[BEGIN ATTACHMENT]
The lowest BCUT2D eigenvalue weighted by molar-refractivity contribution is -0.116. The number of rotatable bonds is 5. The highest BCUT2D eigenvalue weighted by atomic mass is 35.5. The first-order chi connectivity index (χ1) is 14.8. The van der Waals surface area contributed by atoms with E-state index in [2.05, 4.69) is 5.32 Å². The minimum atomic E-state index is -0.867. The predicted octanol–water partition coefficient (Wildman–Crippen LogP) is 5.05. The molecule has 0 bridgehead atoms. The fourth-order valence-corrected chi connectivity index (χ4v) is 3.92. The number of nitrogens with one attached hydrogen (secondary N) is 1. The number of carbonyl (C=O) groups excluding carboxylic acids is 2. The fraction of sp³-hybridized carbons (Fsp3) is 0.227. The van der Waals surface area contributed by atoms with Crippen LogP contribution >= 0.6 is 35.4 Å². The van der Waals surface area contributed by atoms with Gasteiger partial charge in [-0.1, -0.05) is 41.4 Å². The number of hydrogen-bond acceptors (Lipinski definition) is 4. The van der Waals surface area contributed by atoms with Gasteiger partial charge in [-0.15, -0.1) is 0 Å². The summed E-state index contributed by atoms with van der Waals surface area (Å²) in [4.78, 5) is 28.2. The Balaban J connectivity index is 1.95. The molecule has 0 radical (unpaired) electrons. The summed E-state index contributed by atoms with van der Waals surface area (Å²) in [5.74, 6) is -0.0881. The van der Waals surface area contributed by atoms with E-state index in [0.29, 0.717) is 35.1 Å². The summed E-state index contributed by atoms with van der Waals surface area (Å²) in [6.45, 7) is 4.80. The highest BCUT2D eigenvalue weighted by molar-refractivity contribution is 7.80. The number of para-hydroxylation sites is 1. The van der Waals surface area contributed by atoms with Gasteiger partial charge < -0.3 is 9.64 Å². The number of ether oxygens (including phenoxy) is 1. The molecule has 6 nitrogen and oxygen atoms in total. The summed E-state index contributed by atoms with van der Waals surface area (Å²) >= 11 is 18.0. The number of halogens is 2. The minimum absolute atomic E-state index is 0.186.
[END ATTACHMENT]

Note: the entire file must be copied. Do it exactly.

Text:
The lowest BCUT2D eigenvalue weighted by molar-refractivity contribution is -0.116. The number of rotatable bonds is 5. The highest BCUT2D eigenvalue weighted by atomic mass is 35.5. The first-order chi connectivity index (χ1) is 14.8. The van der Waals surface area contributed by atoms with E-state index in [2.05, 4.69) is 5.32 Å². The minimum atomic E-state index is -0.867. The predicted octanol–water partition coefficient (Wildman–Crippen LogP) is 5.05. The molecule has 0 bridgehead atoms. The fourth-order valence-corrected chi connectivity index (χ4v) is 3.92. The number of nitrogens with one attached hydrogen (secondary N) is 1. The number of carbonyl (C=O) groups excluding carboxylic acids is 2. The fraction of sp³-hybridized carbons (Fsp3) is 0.227. The van der Waals surface area contributed by atoms with Crippen LogP contribution >= 0.6 is 35.4 Å². The van der Waals surface area contributed by atoms with Gasteiger partial charge in [-0.1, -0.05) is 41.4 Å². The number of hydrogen-bond acceptors (Lipinski definition) is 4. The van der Waals surface area contributed by atoms with Gasteiger partial charge in [-0.15, -0.1) is 0 Å². The summed E-state index contributed by atoms with van der Waals surface area (Å²) in [4.78, 5) is 28.2. The Balaban J connectivity index is 1.95. The molecule has 0 radical (unpaired) electrons. The summed E-state index contributed by atoms with van der Waals surface area (Å²) in [5.74, 6) is -0.0881. The van der Waals surface area contributed by atoms with E-state index in [0.29, 0.717) is 35.1 Å². The summed E-state index contributed by atoms with van der Waals surface area (Å²) in [6.45, 7) is 4.80. The highest BCUT2D eigenvalue weighted by molar-refractivity contribution is 7.80. The number of para-hydroxylation sites is 1. The van der Waals surface area contributed by atoms with Gasteiger partial charge < -0.3 is 9.64 Å². The number of ether oxygens (including phenoxy) is 1. The molecule has 6 nitrogen and oxygen atoms in total. The summed E-state index contributed by atoms with van der Waals surface area (Å²) >= 11 is 18.0. The number of halogens is 2. The minimum absolute atomic E-state index is 0.186.